November Tiyul-Rihla Trip summary. Future trips scheduled
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Seeking to Understand

Informative trip during violent escalation

Overcoming fear, a group of Israelis and Palestinians came together for our November program. Our two-day trip triggered more questions than answers. Here is why.
In old Jaffa, expert archaeologists convinced us that archaeology is an incomplete record. History, written by the victors, gives another incomplete account. These two incomplete stories don't always match, and this leaves room for the manipulation of narratives.
“This was unsettling,” said a participant. “I grew up believing a certain historical narrative and now I find it disputed by experts.”

Then, not far away, stabbing in a Tel-Aviv synagogue. Shortly after that, in Gush Etzion, a combined shooting and car ramming attack. An Israeli in our group, from Efrat, is familiar with one of the victims.

This triggers a conversation about collective punishment. Palestinians say it's unjust to enforce restrictions on an entire population. It generates reaction. For Israelis, it's a form of collective punishment to attack Jews at random. It motivates restrictions...

It's hard to settle this chicken and egg story. Our group disagrees on the basic facts of history, on cause and effect, since antiquity to modern times. So we continue on our tour to Neve Tzedek.
Here the discussion turns to Zionism. Tel Aviv was founded in 1909, says our guide. Jews were leaving Jaffa behind. What was their dream?
A Palestinian, reinforcing the question, asks why Jews chose to create Israel deliberately in Palestine. If their motivation was religious, why did they consider Uganda? And if their justification lies on historical ties, does that not imply Jews want all of Palestine under their control?
We love challenging questions - prime time to split the group and let people continue one-on-one. People take off as Israelis lead Palestinians to their favorite places. One Israeli drives a small group to Lod for a municipal event featuring Jewish and Arab vendors, providing a unique personal experience.
The following morning we visit Ashdod. We are told it was a Canaanite city, taken by Philistines in Biblical times. The Philistines declined, Ashdod changed hands, then in the 7th century Ashdod becomes Isdud under the Arabs.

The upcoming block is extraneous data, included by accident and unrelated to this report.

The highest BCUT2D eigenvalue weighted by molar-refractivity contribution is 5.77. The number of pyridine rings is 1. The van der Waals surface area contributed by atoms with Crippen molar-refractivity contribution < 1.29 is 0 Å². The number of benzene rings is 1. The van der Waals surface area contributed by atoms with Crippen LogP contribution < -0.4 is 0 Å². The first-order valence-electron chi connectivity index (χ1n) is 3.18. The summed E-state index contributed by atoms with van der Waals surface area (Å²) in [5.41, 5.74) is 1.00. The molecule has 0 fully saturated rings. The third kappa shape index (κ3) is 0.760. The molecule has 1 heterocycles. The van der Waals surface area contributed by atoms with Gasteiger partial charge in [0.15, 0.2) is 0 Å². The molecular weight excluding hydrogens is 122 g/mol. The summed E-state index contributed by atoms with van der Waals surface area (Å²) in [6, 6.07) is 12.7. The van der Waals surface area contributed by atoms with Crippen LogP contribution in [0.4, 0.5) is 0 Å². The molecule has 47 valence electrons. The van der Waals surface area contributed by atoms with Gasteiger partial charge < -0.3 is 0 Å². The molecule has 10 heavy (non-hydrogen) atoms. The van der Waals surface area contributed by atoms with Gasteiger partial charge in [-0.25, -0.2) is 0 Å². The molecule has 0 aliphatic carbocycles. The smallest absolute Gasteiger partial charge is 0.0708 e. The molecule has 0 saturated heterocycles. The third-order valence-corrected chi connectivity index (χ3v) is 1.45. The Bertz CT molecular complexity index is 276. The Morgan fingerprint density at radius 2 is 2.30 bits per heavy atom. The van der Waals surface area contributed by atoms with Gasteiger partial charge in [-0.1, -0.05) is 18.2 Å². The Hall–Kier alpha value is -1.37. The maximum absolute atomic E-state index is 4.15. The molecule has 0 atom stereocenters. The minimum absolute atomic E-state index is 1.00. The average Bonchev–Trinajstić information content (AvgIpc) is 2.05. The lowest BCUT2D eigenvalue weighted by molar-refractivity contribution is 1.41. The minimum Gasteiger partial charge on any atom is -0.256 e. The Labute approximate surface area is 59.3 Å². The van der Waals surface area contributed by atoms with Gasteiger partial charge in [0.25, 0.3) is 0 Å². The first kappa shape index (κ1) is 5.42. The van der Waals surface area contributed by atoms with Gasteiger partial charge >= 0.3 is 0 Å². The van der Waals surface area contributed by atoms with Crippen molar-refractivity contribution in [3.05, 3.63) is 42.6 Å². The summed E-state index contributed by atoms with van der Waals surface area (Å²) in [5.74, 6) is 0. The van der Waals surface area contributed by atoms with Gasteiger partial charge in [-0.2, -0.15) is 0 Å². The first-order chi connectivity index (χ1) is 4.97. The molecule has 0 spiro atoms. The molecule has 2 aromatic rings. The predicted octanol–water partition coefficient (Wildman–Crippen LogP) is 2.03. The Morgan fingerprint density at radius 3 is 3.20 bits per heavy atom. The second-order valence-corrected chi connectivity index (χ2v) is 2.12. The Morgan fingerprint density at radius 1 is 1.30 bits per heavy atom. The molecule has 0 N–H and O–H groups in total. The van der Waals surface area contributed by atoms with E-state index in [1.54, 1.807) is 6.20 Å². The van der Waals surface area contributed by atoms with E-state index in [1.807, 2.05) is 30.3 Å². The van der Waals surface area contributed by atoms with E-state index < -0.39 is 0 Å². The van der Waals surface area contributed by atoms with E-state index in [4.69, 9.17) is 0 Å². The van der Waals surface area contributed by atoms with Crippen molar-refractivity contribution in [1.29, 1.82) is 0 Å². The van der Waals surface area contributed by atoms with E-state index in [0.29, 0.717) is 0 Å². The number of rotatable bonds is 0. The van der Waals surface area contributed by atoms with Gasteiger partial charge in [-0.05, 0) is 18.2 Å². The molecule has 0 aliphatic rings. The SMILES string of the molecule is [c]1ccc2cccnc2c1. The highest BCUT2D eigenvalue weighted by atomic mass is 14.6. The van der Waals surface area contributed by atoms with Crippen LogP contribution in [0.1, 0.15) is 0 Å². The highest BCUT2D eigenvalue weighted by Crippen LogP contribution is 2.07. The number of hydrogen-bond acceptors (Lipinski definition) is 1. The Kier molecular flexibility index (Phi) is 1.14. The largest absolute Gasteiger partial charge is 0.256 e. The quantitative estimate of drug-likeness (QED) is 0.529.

We visit the 1948 front line where Egypt's army was advancing on Tel-Aviv. Israel's Givati brigade halted their advance and pushed them back to Gaza. A population of 300 remained but were soon expelled.

By the time the first Moroccan Jews arrive, former Isdud has nothing to offer. They build a new city on empty sands 3 km away and rename it Ashdod. Iran invests in oil lines to the Mediterranean coast giving Ashdod a boost. More waves of Jewish immigration find their place in the growing city.

At the Museum of Philistine Culture we learned the ancient Philistine tribes sailed out from Greece and settled along the Mediterranean coast.
"Do you descend from the Philistines who invaded the Levant or did you just inherit their name?" asked an Israeli.
"Do you descend from the Hebrews who split their kingdom into two, went into exile, changed culturally and assimilated other tribes?" asked a Palestinian.
Our participants were left wondering what connects modern Palestinians and Israelis with ancient Philistines and Israelites.

It was suggested that some Philistines assimilated into neighboring Hebrew tribes, just as some Hebrews later became Muslim under Arab rule. Are we all part Hebrew and part Philistine?
This trip taught us that cultural practices change over time, as indicated by archaeological records. Narratives and beliefs change as well, as indicated by historical records. This implies that we, Israelis and Palestinians, can change the way we view and treat each other.
And although our personal truth might be disputed, we find it unnecessary to discard it entirely. All that is required is to accommodate and respect the personal truth of others, and reach new insight through conversation. We invite you to an exchange of ideas on our next trip.

In the meantime, we hope this summary will encourage you to learn more about your own history and heritage, as well as that of your neighbors.
“I was surprised by what I heard from them.
It was not the same as what I hear about them”
- offered a participant after the program.
Please consider donating to our project before the end of the calendar year.
We receive online donations or via mail through our host 501(c)(3) NGO at:
The Center for Emerging Futures
380 E. Parkcenter Blvd.
Suite 300
Boise, ID 83706
Archaeologist Daniel Griswold
Egyptian Jaffa gate.
Arachaeologist Krister Kowalski
confronts questions about the
temple in Jerusalem and Jaffa.
German Public Radio report
by Florian Elsemüller.

Mural depicts Neve Tzedek birth.

Qalat il-Mina fort at Ashdod, built by Caliph Abd il-Malik.
Philistines lose Ashdod to Assyrians, 8th century BC. Arabs take Ashdod and build this fort against the Byzantines, 7th century AD. Egypt invades and loses Ashdod in 1948.
Vivid Egyptian hieroglyphs depict naval warfare with invading Philistines during the reign of Ramses III. Ashdod Museum.
Philistine pottery loses its distinctive Mycenaean appearance, resembles local pottery as Philistines assimilate from 12th to 7th century BC.
Philistine altar, temple at Gath, one of five Philistine cities. Ashdod Museum.
Discussing Ashdod, then and now. Join the next discussion.
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